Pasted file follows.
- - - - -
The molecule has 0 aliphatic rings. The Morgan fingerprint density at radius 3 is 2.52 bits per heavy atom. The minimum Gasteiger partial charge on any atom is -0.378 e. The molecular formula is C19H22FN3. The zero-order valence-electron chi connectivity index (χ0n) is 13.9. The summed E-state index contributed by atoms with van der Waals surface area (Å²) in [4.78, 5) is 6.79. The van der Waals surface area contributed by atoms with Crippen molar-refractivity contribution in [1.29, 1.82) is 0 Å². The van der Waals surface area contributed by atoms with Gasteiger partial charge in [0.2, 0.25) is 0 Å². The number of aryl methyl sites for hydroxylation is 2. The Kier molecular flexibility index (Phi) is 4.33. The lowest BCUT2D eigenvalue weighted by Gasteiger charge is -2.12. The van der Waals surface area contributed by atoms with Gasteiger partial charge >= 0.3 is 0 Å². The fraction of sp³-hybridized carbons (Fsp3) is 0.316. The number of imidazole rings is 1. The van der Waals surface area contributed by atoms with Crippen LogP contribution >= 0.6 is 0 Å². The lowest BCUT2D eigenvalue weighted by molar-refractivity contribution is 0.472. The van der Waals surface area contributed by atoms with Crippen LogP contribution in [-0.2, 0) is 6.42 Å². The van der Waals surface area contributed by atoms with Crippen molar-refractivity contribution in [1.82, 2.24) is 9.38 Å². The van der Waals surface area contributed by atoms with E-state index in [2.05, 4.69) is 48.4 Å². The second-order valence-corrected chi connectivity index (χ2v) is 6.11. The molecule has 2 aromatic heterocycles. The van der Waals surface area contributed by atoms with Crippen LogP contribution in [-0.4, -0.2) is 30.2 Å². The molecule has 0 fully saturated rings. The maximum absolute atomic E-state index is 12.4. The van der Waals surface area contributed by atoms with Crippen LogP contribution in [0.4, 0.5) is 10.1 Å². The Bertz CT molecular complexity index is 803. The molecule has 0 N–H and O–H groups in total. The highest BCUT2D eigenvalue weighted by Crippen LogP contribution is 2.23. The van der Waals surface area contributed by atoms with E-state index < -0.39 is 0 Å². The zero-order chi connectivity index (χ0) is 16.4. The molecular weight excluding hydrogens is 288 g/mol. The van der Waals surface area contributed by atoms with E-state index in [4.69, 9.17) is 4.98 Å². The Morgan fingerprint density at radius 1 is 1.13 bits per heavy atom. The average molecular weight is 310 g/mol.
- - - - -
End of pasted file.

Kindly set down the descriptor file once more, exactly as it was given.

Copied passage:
The molecule has 0 aliphatic rings. The Morgan fingerprint density at radius 3 is 2.52 bits per heavy atom. The minimum Gasteiger partial charge on any atom is -0.378 e. The molecular formula is C19H22FN3. The zero-order valence-electron chi connectivity index (χ0n) is 13.9. The summed E-state index contributed by atoms with van der Waals surface area (Å²) in [4.78, 5) is 6.79. The van der Waals surface area contributed by atoms with Crippen molar-refractivity contribution in [1.29, 1.82) is 0 Å². The van der Waals surface area contributed by atoms with Gasteiger partial charge in [0.2, 0.25) is 0 Å². The number of aryl methyl sites for hydroxylation is 2. The Kier molecular flexibility index (Phi) is 4.33. The lowest BCUT2D eigenvalue weighted by Gasteiger charge is -2.12. The van der Waals surface area contributed by atoms with Gasteiger partial charge >= 0.3 is 0 Å². The fraction of sp³-hybridized carbons (Fsp3) is 0.316. The number of imidazole rings is 1. The van der Waals surface area contributed by atoms with Crippen LogP contribution >= 0.6 is 0 Å². The lowest BCUT2D eigenvalue weighted by molar-refractivity contribution is 0.472. The van der Waals surface area contributed by atoms with Crippen LogP contribution in [-0.2, 0) is 6.42 Å². The van der Waals surface area contributed by atoms with Crippen molar-refractivity contribution in [1.82, 2.24) is 9.38 Å². The van der Waals surface area contributed by atoms with E-state index in [2.05, 4.69) is 48.4 Å². The second-order valence-corrected chi connectivity index (χ2v) is 6.11. The molecule has 2 aromatic heterocycles. The van der Waals surface area contributed by atoms with Crippen LogP contribution in [-0.4, -0.2) is 30.2 Å². The molecule has 0 fully saturated rings. The maximum absolute atomic E-state index is 12.4. The van der Waals surface area contributed by atoms with Crippen LogP contribution in [0.4, 0.5) is 10.1 Å². The Bertz CT molecular complexity index is 803. The molecule has 0 N–H and O–H groups in total. The highest BCUT2D eigenvalue weighted by Crippen LogP contribution is 2.23. The van der Waals surface area contributed by atoms with E-state index < -0.39 is 0 Å². The zero-order chi connectivity index (χ0) is 16.4. The molecular weight excluding hydrogens is 288 g/mol. The van der Waals surface area contributed by atoms with E-state index in [4.69, 9.17) is 4.98 Å². The Morgan fingerprint density at radius 1 is 1.13 bits per heavy atom. The average molecular weight is 310 g/mol.